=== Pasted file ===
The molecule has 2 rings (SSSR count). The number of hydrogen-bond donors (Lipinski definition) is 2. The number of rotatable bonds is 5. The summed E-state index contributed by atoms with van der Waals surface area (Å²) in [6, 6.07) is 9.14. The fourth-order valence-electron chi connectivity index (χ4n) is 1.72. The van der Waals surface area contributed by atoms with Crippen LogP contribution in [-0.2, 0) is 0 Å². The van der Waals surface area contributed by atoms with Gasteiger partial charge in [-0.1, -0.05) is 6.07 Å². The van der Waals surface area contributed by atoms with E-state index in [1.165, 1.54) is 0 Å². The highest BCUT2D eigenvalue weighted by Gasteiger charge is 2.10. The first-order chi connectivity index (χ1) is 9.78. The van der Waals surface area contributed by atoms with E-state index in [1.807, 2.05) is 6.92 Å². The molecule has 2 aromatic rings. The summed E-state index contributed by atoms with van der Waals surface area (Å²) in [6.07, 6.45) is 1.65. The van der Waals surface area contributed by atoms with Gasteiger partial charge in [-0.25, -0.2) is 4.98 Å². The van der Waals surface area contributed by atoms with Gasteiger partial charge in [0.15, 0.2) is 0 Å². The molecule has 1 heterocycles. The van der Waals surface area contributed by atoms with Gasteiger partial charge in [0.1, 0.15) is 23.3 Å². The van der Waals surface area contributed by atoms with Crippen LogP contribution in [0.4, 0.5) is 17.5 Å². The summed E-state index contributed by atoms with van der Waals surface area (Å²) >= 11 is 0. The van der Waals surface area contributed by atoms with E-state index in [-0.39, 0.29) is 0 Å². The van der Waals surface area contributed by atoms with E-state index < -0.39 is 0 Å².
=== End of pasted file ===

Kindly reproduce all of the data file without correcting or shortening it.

The molecule has 2 rings (SSSR count). The number of hydrogen-bond donors (Lipinski definition) is 2. The number of rotatable bonds is 5. The summed E-state index contributed by atoms with van der Waals surface area (Å²) in [6, 6.07) is 9.14. The fourth-order valence-electron chi connectivity index (χ4n) is 1.72. The van der Waals surface area contributed by atoms with Crippen LogP contribution in [-0.2, 0) is 0 Å². The van der Waals surface area contributed by atoms with Gasteiger partial charge in [-0.1, -0.05) is 6.07 Å². The van der Waals surface area contributed by atoms with E-state index in [1.165, 1.54) is 0 Å². The highest BCUT2D eigenvalue weighted by Gasteiger charge is 2.10. The first-order chi connectivity index (χ1) is 9.78. The van der Waals surface area contributed by atoms with E-state index in [1.807, 2.05) is 6.92 Å². The molecule has 2 aromatic rings. The summed E-state index contributed by atoms with van der Waals surface area (Å²) in [6.07, 6.45) is 1.65. The van der Waals surface area contributed by atoms with Gasteiger partial charge in [-0.25, -0.2) is 4.98 Å². The van der Waals surface area contributed by atoms with Gasteiger partial charge in [0.15, 0.2) is 0 Å². The molecule has 1 heterocycles. The van der Waals surface area contributed by atoms with Gasteiger partial charge in [0.1, 0.15) is 23.3 Å². The van der Waals surface area contributed by atoms with Crippen LogP contribution in [0.4, 0.5) is 17.5 Å². The summed E-state index contributed by atoms with van der Waals surface area (Å²) >= 11 is 0. The van der Waals surface area contributed by atoms with E-state index in [-0.39, 0.29) is 0 Å². The van der Waals surface area contributed by atoms with E-state index < -0.39 is 0 Å².